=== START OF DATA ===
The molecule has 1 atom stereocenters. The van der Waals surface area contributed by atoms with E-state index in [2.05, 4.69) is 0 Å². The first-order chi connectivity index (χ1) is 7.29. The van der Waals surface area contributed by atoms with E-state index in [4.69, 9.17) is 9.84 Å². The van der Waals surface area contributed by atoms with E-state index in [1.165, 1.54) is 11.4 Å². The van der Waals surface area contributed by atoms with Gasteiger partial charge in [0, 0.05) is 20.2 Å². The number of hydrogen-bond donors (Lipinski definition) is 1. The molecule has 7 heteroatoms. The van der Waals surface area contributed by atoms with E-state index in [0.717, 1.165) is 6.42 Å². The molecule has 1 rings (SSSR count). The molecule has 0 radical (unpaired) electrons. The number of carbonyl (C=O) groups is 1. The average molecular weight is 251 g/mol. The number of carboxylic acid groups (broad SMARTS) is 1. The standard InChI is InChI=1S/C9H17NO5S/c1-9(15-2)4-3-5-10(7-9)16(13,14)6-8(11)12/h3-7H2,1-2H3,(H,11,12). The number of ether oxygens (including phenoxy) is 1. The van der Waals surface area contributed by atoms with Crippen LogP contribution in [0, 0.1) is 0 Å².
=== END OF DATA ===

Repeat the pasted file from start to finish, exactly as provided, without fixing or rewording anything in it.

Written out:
The molecule has 1 atom stereocenters. The van der Waals surface area contributed by atoms with E-state index in [2.05, 4.69) is 0 Å². The first-order chi connectivity index (χ1) is 7.29. The van der Waals surface area contributed by atoms with E-state index in [4.69, 9.17) is 9.84 Å². The van der Waals surface area contributed by atoms with E-state index in [1.165, 1.54) is 11.4 Å². The van der Waals surface area contributed by atoms with Gasteiger partial charge in [0, 0.05) is 20.2 Å². The number of hydrogen-bond donors (Lipinski definition) is 1. The molecule has 7 heteroatoms. The van der Waals surface area contributed by atoms with E-state index in [0.717, 1.165) is 6.42 Å². The molecule has 1 rings (SSSR count). The molecule has 0 radical (unpaired) electrons. The number of carbonyl (C=O) groups is 1. The average molecular weight is 251 g/mol. The number of carboxylic acid groups (broad SMARTS) is 1. The standard InChI is InChI=1S/C9H17NO5S/c1-9(15-2)4-3-5-10(7-9)16(13,14)6-8(11)12/h3-7H2,1-2H3,(H,11,12). The number of ether oxygens (including phenoxy) is 1. The van der Waals surface area contributed by atoms with Crippen LogP contribution in [0, 0.1) is 0 Å².